Under the hood was the tried and true 4.6-liter DOHC V8 architecture that had been a hallmark of high-performance Mustangs since 1996, but this was no garden-variety modular V8. Sporting a bore and stroke of 3.55 in. x 3.54 in. and an 8.5:1 compression ratio, the new mill utilized cast-iron block material rather than the previous model’s Teksid-produced aluminum, along with a forged bottom-end that consisted of Zolner pistons and Manley H-beam connecting rods.
These changes were all made in the name of increasing durability due to the Eaton M-112 roots-type supercharger that SVT had installed atop the 32-valve powerplant, which delivered 8psi of boost and was a significant contributor to the engine’s official rating of 390 horsepower and 390 pound-feet of torque. The boosted mill was paired up with a Tremec T-56 six-speed manual gearbox with a lightweight flywheel, which sent grunt to the rear wheels through a reinforced rearend with a 3.55:1 gear ratio.
Bilstein monotube dampeners, stiffer springs and thicker sway bars were installed to help the independent rear suspension put the power down while keeping the car composed in the corners, while 13-inch Brembo rotors with twin-piston PBR calipers were installed up front to ensure the Cobra had the stopping power to match its straight-line capability.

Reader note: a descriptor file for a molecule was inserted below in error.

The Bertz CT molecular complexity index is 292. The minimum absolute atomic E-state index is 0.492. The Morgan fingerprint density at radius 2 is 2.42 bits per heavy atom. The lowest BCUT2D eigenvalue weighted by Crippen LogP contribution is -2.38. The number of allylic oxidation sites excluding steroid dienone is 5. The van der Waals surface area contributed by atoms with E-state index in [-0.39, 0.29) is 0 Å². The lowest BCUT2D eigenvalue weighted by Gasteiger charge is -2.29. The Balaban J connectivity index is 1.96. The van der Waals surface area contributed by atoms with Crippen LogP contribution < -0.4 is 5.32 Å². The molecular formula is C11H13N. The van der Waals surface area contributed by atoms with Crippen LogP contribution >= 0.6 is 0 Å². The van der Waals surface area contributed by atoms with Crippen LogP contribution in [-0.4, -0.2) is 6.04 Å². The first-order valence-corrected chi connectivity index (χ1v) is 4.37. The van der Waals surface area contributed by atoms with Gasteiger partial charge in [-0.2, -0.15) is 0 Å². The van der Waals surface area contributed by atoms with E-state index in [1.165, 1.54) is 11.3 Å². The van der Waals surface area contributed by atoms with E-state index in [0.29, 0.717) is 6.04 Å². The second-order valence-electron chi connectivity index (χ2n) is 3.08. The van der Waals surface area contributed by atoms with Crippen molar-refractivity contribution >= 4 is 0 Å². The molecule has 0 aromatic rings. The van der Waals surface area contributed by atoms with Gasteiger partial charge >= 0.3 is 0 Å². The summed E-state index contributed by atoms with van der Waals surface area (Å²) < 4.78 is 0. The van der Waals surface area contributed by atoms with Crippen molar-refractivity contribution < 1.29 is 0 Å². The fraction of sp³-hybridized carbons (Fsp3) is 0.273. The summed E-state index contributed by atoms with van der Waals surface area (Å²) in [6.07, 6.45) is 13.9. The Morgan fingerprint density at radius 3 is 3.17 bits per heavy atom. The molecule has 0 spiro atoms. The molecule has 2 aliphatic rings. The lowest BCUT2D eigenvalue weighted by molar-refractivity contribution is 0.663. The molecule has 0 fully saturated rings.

The 2003 SVT Mustang Cobra also featured a number of revisions inside and out. Exterior tweaks were penned by Camilo Pardo, the chief designer of the 2005–2006 Ford GT supercar, and included a revised front fascia with integrated brake cooling ducts, unique rocker moldings and side scoops, and a new hood with twin heat extractors. Out back, a reworked fascia was paired up with a new decklid spoiler with an integrated LED brake light. New 17 x 9 inch, five-spoke cast aluminum wheels were also on hand, wrapped in 275mm-wide Goodyear Eagle F1 performance rubber.
Inside, the 2003 SVT Mustang Cobra featured Dark Charcoal sport seats with suede inserts in either Medium Graphite or Medium Parchment with an embroidered Cobra emblem. White-faced SVT gauges with a 160 mph speedometer were installed in the instrument cluster, while a unique leather-wrapped shift knob also added to the sense of occasion.
In nearly every aspect of the Terminator Cobra’s performance, SVT simply over-delivered.